For some reason, the previous owners replaced the original fireplace summer cover with a modern brass fireplace surround. Luckily, the original cover was still in the cellar, albeit covered in a million layers of paint. Continue reading
A normal person may look at what projects need to be done and prioritize accordingly. A normal person may look carefully at the options available and make sure not to overburden themselves by taking on more than they can handle. A normal person will finish a project before starting a new one.
Well, normal people we are not.
Over labor day weekend, we tore out the bedroom ceiling. A cheap patch job of installing a false dry wall ceiling (and covering it with popcorn) robbed the room of its original height – plus it left us wondering what lurked above it.
Turns out the damaged original ceiling was still up there, minus a big chunk of plaster right in the middle. It was severely bowed towards the center of the room, which is probably why the plaster fell off. There were signs of water damage. Fun!
After we removed both ceilings and the original lath, we discovered that the support structure was compromised: the strips of wood attaching the ceiling to the roof had come lose over the years.
With the ceiling gone, we had a good look at the space above – more like a crawl space than an attic, it’s called a cock loft (and yes, because I’m totally immature I can’t say it without giggling). It’s kinda interesting to see the structure from above: the sky lights, some strange built-in alcoves. The filth up there is indescribable, the dirt is nearly impossible to wash off the skin. I suppose that’s what 120 years of dust, coal, cigarette smoke, and old fart residue looks like. Absolutely gross.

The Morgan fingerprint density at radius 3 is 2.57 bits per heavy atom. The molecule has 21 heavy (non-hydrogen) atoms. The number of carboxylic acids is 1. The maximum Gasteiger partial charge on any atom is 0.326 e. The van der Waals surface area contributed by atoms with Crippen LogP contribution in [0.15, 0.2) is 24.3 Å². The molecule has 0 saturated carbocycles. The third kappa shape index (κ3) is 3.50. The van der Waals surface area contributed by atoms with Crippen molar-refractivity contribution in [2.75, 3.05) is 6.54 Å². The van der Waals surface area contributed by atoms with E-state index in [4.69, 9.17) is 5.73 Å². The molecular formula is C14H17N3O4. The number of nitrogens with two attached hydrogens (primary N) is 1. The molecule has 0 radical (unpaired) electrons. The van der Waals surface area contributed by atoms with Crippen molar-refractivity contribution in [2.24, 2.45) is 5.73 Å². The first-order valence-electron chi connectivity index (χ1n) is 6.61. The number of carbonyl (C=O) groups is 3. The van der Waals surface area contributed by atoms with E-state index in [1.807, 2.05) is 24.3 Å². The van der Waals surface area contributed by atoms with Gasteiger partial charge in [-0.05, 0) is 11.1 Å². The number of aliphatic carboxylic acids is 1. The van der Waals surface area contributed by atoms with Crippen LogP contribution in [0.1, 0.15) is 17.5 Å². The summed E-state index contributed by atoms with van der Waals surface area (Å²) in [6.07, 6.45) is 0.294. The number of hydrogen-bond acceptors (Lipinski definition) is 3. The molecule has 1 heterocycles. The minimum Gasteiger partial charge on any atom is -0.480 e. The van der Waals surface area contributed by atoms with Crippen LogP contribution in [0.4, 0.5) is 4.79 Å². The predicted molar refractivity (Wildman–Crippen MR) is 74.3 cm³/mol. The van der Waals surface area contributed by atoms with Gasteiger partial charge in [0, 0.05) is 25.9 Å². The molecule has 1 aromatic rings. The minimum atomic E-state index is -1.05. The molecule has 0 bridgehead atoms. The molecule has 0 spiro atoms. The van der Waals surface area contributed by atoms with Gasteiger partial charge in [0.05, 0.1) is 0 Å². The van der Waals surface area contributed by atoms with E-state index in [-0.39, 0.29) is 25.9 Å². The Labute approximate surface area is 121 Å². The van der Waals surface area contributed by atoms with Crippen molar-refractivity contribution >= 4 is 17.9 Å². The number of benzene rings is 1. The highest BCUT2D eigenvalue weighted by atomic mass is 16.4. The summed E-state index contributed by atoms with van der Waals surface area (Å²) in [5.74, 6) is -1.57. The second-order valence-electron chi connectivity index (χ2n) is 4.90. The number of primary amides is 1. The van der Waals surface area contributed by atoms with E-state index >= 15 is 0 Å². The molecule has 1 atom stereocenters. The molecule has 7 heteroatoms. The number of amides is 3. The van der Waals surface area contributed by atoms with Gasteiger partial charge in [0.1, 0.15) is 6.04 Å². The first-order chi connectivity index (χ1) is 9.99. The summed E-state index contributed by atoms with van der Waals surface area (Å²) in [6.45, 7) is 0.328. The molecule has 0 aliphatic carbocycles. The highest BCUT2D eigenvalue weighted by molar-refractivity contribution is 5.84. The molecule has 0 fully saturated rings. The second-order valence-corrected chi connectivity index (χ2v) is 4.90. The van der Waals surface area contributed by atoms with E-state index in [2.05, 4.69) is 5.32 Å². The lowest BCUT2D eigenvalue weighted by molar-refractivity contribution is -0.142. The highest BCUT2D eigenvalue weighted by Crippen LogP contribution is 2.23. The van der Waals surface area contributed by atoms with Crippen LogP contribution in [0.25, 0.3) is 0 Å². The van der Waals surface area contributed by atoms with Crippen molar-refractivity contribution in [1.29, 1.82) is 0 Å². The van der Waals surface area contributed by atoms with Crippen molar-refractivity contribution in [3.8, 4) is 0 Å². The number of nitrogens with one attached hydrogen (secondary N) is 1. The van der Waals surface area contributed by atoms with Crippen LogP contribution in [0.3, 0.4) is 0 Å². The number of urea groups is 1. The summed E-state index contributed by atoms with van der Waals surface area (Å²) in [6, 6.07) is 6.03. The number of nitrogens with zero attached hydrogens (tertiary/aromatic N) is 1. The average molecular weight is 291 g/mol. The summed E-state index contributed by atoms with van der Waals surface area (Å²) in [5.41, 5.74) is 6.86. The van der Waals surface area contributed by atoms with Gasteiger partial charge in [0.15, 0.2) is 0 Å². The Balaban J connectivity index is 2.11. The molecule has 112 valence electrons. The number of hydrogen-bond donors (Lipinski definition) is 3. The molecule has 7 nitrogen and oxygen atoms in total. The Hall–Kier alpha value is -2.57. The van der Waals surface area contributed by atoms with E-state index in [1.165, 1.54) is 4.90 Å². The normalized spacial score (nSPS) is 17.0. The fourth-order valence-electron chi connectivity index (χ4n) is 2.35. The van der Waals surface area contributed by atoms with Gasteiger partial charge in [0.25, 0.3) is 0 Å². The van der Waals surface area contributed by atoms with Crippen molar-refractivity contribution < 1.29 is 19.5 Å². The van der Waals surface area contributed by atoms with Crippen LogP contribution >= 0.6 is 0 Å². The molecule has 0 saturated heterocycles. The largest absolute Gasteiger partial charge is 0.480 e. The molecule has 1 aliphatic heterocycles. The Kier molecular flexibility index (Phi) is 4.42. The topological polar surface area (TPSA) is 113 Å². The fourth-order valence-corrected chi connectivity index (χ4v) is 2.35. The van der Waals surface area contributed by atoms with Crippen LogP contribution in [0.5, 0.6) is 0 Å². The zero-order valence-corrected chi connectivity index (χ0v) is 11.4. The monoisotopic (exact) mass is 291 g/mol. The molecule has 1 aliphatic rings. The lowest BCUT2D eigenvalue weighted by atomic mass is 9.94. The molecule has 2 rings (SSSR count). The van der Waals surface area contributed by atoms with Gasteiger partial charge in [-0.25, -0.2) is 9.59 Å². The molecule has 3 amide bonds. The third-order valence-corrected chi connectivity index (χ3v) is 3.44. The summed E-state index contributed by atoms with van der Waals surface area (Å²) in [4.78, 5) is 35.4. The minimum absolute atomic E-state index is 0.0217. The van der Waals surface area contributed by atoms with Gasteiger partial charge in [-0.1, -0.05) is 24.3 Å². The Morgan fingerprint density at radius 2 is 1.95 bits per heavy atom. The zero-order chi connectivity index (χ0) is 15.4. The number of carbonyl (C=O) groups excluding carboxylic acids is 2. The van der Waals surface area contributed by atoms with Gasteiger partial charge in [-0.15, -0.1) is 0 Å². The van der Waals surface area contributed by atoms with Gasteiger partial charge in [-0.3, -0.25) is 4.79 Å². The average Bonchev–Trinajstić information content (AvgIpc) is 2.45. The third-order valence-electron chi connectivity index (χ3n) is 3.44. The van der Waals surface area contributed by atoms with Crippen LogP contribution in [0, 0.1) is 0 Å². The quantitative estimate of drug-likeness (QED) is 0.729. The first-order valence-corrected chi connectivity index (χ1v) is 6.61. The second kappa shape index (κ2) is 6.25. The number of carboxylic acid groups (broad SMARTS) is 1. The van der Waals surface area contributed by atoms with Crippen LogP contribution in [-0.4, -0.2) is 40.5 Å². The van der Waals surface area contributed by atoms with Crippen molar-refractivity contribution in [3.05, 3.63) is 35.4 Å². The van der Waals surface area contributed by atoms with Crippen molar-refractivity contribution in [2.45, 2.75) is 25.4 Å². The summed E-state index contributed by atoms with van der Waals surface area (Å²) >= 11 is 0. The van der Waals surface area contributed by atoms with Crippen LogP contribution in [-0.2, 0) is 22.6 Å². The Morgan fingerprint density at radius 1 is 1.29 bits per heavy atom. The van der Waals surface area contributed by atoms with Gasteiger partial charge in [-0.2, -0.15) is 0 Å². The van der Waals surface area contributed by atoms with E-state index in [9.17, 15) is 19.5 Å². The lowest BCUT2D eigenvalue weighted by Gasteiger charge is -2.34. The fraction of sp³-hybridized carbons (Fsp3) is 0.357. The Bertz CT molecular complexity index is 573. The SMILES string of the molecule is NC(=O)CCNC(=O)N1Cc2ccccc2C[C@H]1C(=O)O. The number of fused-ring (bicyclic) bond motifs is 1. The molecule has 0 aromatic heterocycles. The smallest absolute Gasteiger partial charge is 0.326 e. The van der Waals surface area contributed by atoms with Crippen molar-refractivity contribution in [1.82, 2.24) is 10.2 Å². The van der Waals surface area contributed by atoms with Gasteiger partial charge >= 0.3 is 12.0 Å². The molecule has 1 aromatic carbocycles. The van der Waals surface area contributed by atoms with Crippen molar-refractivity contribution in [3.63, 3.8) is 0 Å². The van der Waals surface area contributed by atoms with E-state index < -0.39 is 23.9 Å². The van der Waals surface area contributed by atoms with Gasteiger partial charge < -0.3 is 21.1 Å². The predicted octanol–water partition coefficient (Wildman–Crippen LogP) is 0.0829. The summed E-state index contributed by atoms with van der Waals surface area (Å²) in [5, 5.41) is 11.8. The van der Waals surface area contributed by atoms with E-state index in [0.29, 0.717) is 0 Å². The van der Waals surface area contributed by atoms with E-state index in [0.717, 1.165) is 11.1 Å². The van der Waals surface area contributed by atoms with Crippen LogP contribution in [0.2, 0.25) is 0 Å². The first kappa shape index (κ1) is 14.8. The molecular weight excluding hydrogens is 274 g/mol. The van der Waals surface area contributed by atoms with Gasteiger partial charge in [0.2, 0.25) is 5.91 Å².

The space is now ready to be re-built. We saved a piece of the ceiling molding so that we can restore it in the new ceiling. Sadly, most of it was gone so we’ll have to rebuild from scratch.
Since all the prep work has been done, you’d think we’d finish it off quickly. That is where you’d be wrong. This past weekend was dedicated to working on the stoop railing and doing a test stripping of the brownstone. Why? Well, winter is coming and it needs to be done. The stoop has been the Hubs pet project during the summer. Amidst finishing grad school, the crazy rains of June and the sweltering temps of July, progress has been slow. Happy to report one whole side has been stripped and coated with primer.
As for the masonry, we’re having a hard time finding someone who will strip/repair the brownstone the in the way we feel it should be done. So I decided to do some tests and see if I could do it myself.
Cue stripping test #1: Some PeelAway 1, a bit of time, some water and some citric acid later – voila! Brownstone without paint.
My biggest problem is that I’m super afraid of heights and I have no idea how I’ll get to the second and third floors….
I’m told that our neighborhood boasts some of the largest collection of original ironwork in all of Brooklyn. Rows upon rows of ornate stoop railings in block after block of brownstone homes.
As is the case with pretty much every surface of our house, our railings are caked up with paint and they are peeling. Water is the arch nemesis of ironwork, so it’s super important that the paint be in good condition to prevent rusting.
Our newel posts looked like this:
Gross, right? The first we* attacked it with our trusty PeelAway 6. It worked OK, but since we were working outside we decided to give harsher chemicals a try (Zip Strip). It worked OK, too – but not that much better. Because the third time is the charm, we tried a heat gun. Our previous concerns of scorching woodwork didn’t apply here, so we went to town:
Worked pretty well. It was great to see all that detail that had been lost under the gobs of paint. Here is the after shot with a coat of primer:
There is still a long way to go to get all of our railing stripped. The newel post itself took about 2 days. The weather has been making progress slower – all this rain makes it difficult to camp outside for any length of time.
* by we I really mean the Hubs. I had nothing to do with this project, other than the occasional cheerleading.